Savage Grace & Swoon

Savage_grace_2 Savage Grace: Year: 2007, Writer: Howard A. Rodman (screenplay) Natalie Robins & Steve M. L. Aronson, Director: Tom Kalin, Budget: $4.6 million (estimated), Gross: $371 913 (as of July 20th 2008)

Swoon Swoon: Year: 1992, Writer: Tom Kalin & Hilton Als (collaborating writer), Director: Tom Kalin, Budget: $250 000, Gross: $340 147

in 1992 tom kalin directed his first film.  that film was Swoon, about the true crime story of the famous leopold and loeb case.  he then pulled a terrence malick and waited 15 years until 2007 when he released his second feature, Savage Grace about the true crime story of the baekeland murder (he made about six short films in the meantime).

now it doesn't take elvis mitchell to see the connection between kalin's films.  they are of course both based on true crime stories and very famous ones at that.  you might not be as familiar with the baekeland murder case (i know i wasn't), but who hasn't at least heard of leopold and loeb.  however, besides that, these are two quite different films in the way kalin decides to tell the story.

Swoon feels like it is a crime drama/experimental film.  they obviously didn't have much of a budget and the film seems as though it has decided to make that a part of how it feels.  the film takes place in the 1920s and they obviously didn't have the money to afford large sets or lots of period-appropriate costumes and cars, etc... so the film is shot very close to the vest so-to-speak.  if the characters are in a room you just see as much of the room as you have to.  if they are driving in town then you will see their car and maybe a building, but don't expect lots of wide establishing shots of the city and other vehicles.

what this does is focus all our attention on leopold and loeb and their relationship and how it leads to the crime and what happens afterward.  while this all sounds good in principle, it didn't fully work for me in that, after watching the film i couldn't really decide why it was such a famous case.  i mean, toy guys decide to kidnap and murder a boy.... it is horrible, but i don't think they were the first two guys to ever do that, so why did this case take on such huge proportions and become so famous that even today people know the names leopold and loeb?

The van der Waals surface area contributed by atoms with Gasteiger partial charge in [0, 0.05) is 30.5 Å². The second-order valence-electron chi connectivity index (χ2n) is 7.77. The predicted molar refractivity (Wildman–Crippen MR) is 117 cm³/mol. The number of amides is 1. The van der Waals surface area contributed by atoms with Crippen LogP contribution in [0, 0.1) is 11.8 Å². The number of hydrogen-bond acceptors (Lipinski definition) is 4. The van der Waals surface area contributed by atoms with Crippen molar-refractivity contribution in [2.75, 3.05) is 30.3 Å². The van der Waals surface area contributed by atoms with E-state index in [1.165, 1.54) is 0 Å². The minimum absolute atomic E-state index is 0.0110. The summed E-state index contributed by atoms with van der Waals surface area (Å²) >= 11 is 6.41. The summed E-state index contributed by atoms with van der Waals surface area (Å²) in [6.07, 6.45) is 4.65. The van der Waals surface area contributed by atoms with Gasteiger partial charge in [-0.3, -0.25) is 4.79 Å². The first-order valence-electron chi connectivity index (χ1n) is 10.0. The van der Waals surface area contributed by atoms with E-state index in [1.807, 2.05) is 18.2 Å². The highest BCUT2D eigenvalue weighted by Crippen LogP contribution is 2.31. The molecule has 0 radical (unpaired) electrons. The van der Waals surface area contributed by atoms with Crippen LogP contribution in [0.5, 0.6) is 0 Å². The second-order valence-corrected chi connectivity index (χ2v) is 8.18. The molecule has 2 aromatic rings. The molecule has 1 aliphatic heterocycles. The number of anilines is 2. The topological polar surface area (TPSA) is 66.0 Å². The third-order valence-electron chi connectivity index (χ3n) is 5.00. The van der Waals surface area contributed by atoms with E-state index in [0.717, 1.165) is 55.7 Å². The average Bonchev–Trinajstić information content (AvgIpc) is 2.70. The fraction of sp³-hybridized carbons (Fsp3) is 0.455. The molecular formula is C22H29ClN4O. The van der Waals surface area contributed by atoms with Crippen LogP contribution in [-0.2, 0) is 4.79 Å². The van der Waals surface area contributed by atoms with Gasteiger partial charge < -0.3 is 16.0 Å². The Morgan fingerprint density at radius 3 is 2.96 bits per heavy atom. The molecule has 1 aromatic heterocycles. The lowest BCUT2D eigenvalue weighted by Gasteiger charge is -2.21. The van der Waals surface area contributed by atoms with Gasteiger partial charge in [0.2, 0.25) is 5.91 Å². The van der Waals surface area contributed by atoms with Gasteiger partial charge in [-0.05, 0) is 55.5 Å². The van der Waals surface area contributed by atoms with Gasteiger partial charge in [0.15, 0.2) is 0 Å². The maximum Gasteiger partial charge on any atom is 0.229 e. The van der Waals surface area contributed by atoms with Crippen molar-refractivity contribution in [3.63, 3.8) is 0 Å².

i have some ideas, but not because the film gave them to me.  more so, because i created my own ideas from the facts that the film gave me, plus what i know of the era, etc...  now, maybe that is what kalin was going for.  more concerned with the relationship between the two, and not so much the case itself.  i liked the film, but it felt a little empty when it was over.

with Savage Grace, kalin goes a little more traditional root in his story telling.  the film is shot in a much more classic way and with the bigger budget comes more locations and period settings.  the film also felt more complete to me... the characters and the development of their emotional attachments and eventual undoing took their time and developed over the course of the film (i don't want to say too much in case some of you don't know the story and what takes place).

the performances in both films are great.  the two guys playing leopold and loeb are good and then in Savage Grace you have the always good julianne moore and the guy who plays her son is great.  his name is eddie redmayne, which i thought was a joke since he actually has red hair.  i have never seen this kid before, but he was just superb.  he has this presence on screen that will be something to watch in the future.

i'm not sure why they would release Savage Grace right in the middle of summer since it is definitely good enough and has much more of an end of year awards season vibe to it.  but, this is what they did, so while i'm sure the academy will forget about it in january, you shouldn't forget about it now and go check it out.